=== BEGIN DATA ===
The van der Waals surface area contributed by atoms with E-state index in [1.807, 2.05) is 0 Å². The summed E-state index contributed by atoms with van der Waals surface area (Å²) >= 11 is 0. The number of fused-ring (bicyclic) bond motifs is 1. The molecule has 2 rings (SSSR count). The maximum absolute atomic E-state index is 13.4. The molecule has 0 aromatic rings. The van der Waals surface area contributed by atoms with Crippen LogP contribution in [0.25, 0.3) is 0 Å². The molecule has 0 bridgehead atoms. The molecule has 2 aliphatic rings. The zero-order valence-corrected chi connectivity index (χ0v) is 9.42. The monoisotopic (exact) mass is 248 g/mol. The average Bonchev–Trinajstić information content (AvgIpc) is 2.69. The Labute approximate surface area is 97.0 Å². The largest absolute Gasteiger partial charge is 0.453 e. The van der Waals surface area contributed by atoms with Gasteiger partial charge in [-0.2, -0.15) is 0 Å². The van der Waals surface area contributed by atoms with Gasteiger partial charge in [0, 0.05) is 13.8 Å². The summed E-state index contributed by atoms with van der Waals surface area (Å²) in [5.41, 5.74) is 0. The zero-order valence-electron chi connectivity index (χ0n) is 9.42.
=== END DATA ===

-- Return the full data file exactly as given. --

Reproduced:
The van der Waals surface area contributed by atoms with E-state index in [1.807, 2.05) is 0 Å². The summed E-state index contributed by atoms with van der Waals surface area (Å²) >= 11 is 0. The number of fused-ring (bicyclic) bond motifs is 1. The molecule has 2 rings (SSSR count). The maximum absolute atomic E-state index is 13.4. The molecule has 0 aromatic rings. The van der Waals surface area contributed by atoms with Crippen LogP contribution in [0.25, 0.3) is 0 Å². The molecule has 0 bridgehead atoms. The molecule has 2 aliphatic rings. The zero-order valence-corrected chi connectivity index (χ0v) is 9.42. The monoisotopic (exact) mass is 248 g/mol. The average Bonchev–Trinajstić information content (AvgIpc) is 2.69. The Labute approximate surface area is 97.0 Å². The largest absolute Gasteiger partial charge is 0.453 e. The van der Waals surface area contributed by atoms with Gasteiger partial charge in [-0.2, -0.15) is 0 Å². The van der Waals surface area contributed by atoms with Gasteiger partial charge in [0, 0.05) is 13.8 Å². The summed E-state index contributed by atoms with van der Waals surface area (Å²) in [5.41, 5.74) is 0. The zero-order valence-electron chi connectivity index (χ0n) is 9.42.